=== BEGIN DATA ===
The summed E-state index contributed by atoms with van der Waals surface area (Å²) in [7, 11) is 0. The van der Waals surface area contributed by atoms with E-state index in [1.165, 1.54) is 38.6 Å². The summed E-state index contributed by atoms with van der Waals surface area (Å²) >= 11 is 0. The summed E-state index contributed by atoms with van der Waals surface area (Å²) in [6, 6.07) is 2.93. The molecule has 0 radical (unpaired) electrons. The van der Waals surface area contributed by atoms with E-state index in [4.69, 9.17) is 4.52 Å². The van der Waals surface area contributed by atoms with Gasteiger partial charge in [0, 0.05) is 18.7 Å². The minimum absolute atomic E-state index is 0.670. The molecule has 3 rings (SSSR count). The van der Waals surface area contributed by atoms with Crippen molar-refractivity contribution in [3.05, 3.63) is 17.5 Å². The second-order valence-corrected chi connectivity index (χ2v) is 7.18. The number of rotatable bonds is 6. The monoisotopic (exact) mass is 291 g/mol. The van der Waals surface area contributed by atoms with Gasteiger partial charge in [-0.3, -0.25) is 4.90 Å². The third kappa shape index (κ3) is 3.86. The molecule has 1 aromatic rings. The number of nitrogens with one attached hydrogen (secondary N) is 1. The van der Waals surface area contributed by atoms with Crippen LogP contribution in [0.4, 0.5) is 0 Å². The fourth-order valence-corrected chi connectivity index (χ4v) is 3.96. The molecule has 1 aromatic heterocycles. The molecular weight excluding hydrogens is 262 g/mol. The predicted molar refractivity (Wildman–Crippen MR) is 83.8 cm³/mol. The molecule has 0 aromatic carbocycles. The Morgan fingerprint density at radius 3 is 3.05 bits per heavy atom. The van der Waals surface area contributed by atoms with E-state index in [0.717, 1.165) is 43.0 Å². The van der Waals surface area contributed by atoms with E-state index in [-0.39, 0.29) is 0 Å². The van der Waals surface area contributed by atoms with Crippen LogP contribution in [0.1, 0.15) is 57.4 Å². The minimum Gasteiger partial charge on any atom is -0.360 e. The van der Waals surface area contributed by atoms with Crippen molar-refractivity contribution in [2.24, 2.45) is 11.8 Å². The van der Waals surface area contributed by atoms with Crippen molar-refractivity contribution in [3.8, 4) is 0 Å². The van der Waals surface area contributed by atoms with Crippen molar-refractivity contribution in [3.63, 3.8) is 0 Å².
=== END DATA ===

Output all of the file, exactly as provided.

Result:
The summed E-state index contributed by atoms with van der Waals surface area (Å²) in [7, 11) is 0. The van der Waals surface area contributed by atoms with E-state index in [1.165, 1.54) is 38.6 Å². The summed E-state index contributed by atoms with van der Waals surface area (Å²) >= 11 is 0. The summed E-state index contributed by atoms with van der Waals surface area (Å²) in [6, 6.07) is 2.93. The molecule has 0 radical (unpaired) electrons. The van der Waals surface area contributed by atoms with E-state index in [4.69, 9.17) is 4.52 Å². The van der Waals surface area contributed by atoms with Gasteiger partial charge in [0, 0.05) is 18.7 Å². The minimum absolute atomic E-state index is 0.670. The molecule has 3 rings (SSSR count). The van der Waals surface area contributed by atoms with Crippen molar-refractivity contribution in [3.05, 3.63) is 17.5 Å². The second-order valence-corrected chi connectivity index (χ2v) is 7.18. The number of rotatable bonds is 6. The monoisotopic (exact) mass is 291 g/mol. The van der Waals surface area contributed by atoms with Gasteiger partial charge in [-0.3, -0.25) is 4.90 Å². The third kappa shape index (κ3) is 3.86. The molecule has 1 aromatic rings. The number of nitrogens with one attached hydrogen (secondary N) is 1. The van der Waals surface area contributed by atoms with Crippen LogP contribution in [0.4, 0.5) is 0 Å². The fourth-order valence-corrected chi connectivity index (χ4v) is 3.96. The molecule has 1 aromatic heterocycles. The molecular weight excluding hydrogens is 262 g/mol. The predicted molar refractivity (Wildman–Crippen MR) is 83.8 cm³/mol. The molecule has 0 aromatic carbocycles. The Morgan fingerprint density at radius 3 is 3.05 bits per heavy atom. The van der Waals surface area contributed by atoms with E-state index in [0.717, 1.165) is 43.0 Å². The van der Waals surface area contributed by atoms with E-state index in [-0.39, 0.29) is 0 Å². The van der Waals surface area contributed by atoms with Crippen LogP contribution in [0.1, 0.15) is 57.4 Å². The minimum Gasteiger partial charge on any atom is -0.360 e. The van der Waals surface area contributed by atoms with Crippen molar-refractivity contribution in [2.24, 2.45) is 11.8 Å². The van der Waals surface area contributed by atoms with Crippen molar-refractivity contribution in [3.8, 4) is 0 Å². The van der Waals surface area contributed by atoms with Crippen molar-refractivity contribution in [3.63, 3.8) is 0 Å².